Cholera at the junction of maritime and land routes in nineteenth-century Trieste
in Medicalising borders
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This chapter examines control over the movement of goods and people in epidemic circumstances, focusing on the case of nineteenth-century Trieste, and on the detention of individuals suspected of being disease carriers (of cholera in particular, as the city experienced several epidemic outbreaks at the time). Besides the key role the city played as a major Austrian trade port in the context of the Habsburg monarchy’s economy, its geopolitical position – situated close to both maritime and terrestrial political borders – enabled the observation of control mechanisms during the emergence of cholera. Quarantine (meaning detention of cargo and people as potential carriers of infection) was used almost exclusively in maritime transport, while control for overland transport was more lax. While the latter was mostly the domain of local (municipal) authorities, who could autonomously make decisions on the execution of health measures, the control over sea routes was more the purview of provincial authorities and was also subject to international sanitary rules. The connection between political, sanitary and economic authorities within the city, who were cooperating in these matters, also requires an interpretation of the contemporary theories as to the spread of infectious diseases and the role of these perceptions in the justification of economic interests.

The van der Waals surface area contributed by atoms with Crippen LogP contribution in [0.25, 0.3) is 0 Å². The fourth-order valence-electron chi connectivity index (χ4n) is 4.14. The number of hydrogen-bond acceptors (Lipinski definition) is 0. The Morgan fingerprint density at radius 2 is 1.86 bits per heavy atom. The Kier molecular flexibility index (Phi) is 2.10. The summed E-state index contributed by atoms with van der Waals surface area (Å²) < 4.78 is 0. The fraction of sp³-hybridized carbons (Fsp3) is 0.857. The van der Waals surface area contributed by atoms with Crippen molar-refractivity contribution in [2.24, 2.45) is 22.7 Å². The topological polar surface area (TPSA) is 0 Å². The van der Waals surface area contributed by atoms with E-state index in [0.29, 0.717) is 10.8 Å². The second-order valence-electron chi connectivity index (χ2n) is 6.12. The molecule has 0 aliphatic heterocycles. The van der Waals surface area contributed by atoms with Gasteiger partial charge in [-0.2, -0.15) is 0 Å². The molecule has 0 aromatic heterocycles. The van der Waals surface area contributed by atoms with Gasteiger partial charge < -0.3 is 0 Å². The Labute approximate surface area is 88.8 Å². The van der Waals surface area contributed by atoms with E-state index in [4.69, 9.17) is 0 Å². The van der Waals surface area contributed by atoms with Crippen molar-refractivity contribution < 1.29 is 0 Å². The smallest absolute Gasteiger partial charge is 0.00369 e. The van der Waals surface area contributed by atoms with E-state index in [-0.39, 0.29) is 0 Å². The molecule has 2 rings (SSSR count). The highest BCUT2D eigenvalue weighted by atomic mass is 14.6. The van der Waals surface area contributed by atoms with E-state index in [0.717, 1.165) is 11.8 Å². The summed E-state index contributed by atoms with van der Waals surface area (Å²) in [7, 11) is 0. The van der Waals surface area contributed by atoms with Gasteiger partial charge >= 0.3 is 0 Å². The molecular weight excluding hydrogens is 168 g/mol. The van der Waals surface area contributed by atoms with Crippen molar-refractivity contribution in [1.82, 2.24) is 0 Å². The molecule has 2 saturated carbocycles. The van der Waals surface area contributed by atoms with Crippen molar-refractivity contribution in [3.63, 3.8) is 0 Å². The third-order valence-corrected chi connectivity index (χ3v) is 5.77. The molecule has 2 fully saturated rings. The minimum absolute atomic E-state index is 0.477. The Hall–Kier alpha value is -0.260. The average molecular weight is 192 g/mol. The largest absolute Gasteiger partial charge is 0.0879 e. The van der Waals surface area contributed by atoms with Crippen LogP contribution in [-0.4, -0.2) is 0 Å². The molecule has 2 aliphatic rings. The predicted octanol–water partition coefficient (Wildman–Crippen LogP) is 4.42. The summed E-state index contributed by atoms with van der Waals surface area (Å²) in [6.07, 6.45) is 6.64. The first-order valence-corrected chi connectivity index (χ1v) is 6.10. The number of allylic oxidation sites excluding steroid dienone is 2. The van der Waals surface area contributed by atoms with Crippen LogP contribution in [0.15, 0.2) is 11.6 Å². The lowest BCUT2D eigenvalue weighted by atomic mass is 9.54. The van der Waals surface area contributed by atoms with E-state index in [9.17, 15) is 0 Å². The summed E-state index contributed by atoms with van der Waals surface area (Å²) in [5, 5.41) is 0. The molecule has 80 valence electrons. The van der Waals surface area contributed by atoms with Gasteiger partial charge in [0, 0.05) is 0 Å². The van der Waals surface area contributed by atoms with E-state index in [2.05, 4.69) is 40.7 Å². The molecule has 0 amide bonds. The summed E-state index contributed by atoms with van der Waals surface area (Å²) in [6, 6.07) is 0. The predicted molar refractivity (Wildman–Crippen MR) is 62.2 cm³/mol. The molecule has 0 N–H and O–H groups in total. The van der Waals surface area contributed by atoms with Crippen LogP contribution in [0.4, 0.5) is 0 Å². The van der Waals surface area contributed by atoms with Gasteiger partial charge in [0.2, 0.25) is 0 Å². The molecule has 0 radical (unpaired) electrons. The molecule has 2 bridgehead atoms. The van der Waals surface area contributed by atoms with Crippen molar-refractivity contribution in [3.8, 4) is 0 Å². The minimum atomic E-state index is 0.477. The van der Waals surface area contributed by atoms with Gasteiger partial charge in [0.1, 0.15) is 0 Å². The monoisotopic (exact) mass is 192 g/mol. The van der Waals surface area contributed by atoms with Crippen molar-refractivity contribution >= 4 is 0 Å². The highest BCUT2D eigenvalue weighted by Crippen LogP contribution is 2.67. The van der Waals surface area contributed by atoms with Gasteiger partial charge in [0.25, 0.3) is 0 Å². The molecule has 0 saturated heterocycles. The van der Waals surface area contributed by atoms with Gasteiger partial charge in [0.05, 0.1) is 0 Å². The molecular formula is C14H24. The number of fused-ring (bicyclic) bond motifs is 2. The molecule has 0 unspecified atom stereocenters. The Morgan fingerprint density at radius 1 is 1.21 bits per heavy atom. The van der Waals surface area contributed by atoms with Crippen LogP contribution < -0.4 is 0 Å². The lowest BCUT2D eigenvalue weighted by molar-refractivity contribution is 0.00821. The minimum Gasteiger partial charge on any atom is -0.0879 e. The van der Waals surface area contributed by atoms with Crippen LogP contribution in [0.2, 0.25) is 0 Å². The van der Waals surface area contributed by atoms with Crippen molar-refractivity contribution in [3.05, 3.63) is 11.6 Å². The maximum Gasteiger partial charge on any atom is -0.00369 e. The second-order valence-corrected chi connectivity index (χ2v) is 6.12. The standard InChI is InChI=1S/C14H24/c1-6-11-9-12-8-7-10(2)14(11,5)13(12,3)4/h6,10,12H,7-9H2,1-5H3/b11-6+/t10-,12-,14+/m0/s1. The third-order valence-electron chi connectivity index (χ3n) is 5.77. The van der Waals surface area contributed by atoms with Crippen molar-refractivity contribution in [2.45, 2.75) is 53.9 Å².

Medicalising borders

Selection, containment and quarantine since 1800

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